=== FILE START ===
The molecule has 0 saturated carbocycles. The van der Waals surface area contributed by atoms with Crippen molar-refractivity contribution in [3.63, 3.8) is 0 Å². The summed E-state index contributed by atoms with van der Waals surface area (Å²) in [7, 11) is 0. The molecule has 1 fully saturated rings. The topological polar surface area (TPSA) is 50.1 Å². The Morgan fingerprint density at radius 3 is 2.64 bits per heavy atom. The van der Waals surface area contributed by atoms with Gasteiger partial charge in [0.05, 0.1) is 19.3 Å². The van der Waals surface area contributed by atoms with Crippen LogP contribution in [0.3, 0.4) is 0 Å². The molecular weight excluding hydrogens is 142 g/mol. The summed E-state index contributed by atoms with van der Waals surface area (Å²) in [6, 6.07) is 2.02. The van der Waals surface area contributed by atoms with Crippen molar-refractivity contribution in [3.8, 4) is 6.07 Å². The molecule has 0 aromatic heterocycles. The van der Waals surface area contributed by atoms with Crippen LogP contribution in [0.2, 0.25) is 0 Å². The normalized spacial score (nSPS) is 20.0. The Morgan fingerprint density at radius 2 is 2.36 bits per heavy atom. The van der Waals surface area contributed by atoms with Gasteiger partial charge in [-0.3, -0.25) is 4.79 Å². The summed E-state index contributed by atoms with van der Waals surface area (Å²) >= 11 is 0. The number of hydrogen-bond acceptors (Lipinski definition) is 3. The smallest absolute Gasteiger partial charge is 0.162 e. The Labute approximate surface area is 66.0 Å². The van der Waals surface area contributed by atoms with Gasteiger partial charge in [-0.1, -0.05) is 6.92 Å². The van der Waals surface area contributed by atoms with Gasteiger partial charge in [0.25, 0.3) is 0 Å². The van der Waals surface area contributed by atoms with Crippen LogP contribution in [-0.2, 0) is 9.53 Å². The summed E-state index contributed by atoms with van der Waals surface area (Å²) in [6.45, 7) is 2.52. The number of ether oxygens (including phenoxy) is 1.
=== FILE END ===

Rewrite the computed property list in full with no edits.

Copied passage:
The molecule has 0 saturated carbocycles. The van der Waals surface area contributed by atoms with Crippen molar-refractivity contribution in [3.63, 3.8) is 0 Å². The summed E-state index contributed by atoms with van der Waals surface area (Å²) in [7, 11) is 0. The molecule has 1 fully saturated rings. The topological polar surface area (TPSA) is 50.1 Å². The Morgan fingerprint density at radius 3 is 2.64 bits per heavy atom. The van der Waals surface area contributed by atoms with Gasteiger partial charge in [0.05, 0.1) is 19.3 Å². The van der Waals surface area contributed by atoms with Crippen LogP contribution in [0.3, 0.4) is 0 Å². The molecular weight excluding hydrogens is 142 g/mol. The summed E-state index contributed by atoms with van der Waals surface area (Å²) in [6, 6.07) is 2.02. The van der Waals surface area contributed by atoms with Crippen molar-refractivity contribution in [3.8, 4) is 6.07 Å². The molecule has 0 aromatic heterocycles. The van der Waals surface area contributed by atoms with Crippen LogP contribution in [0.2, 0.25) is 0 Å². The normalized spacial score (nSPS) is 20.0. The Morgan fingerprint density at radius 2 is 2.36 bits per heavy atom. The van der Waals surface area contributed by atoms with Gasteiger partial charge in [-0.3, -0.25) is 4.79 Å². The summed E-state index contributed by atoms with van der Waals surface area (Å²) >= 11 is 0. The number of hydrogen-bond acceptors (Lipinski definition) is 3. The smallest absolute Gasteiger partial charge is 0.162 e. The Labute approximate surface area is 66.0 Å². The van der Waals surface area contributed by atoms with Gasteiger partial charge in [-0.1, -0.05) is 6.92 Å². The van der Waals surface area contributed by atoms with Gasteiger partial charge in [0.25, 0.3) is 0 Å². The van der Waals surface area contributed by atoms with Crippen LogP contribution in [-0.2, 0) is 9.53 Å². The summed E-state index contributed by atoms with van der Waals surface area (Å²) in [6.45, 7) is 2.52. The number of ether oxygens (including phenoxy) is 1.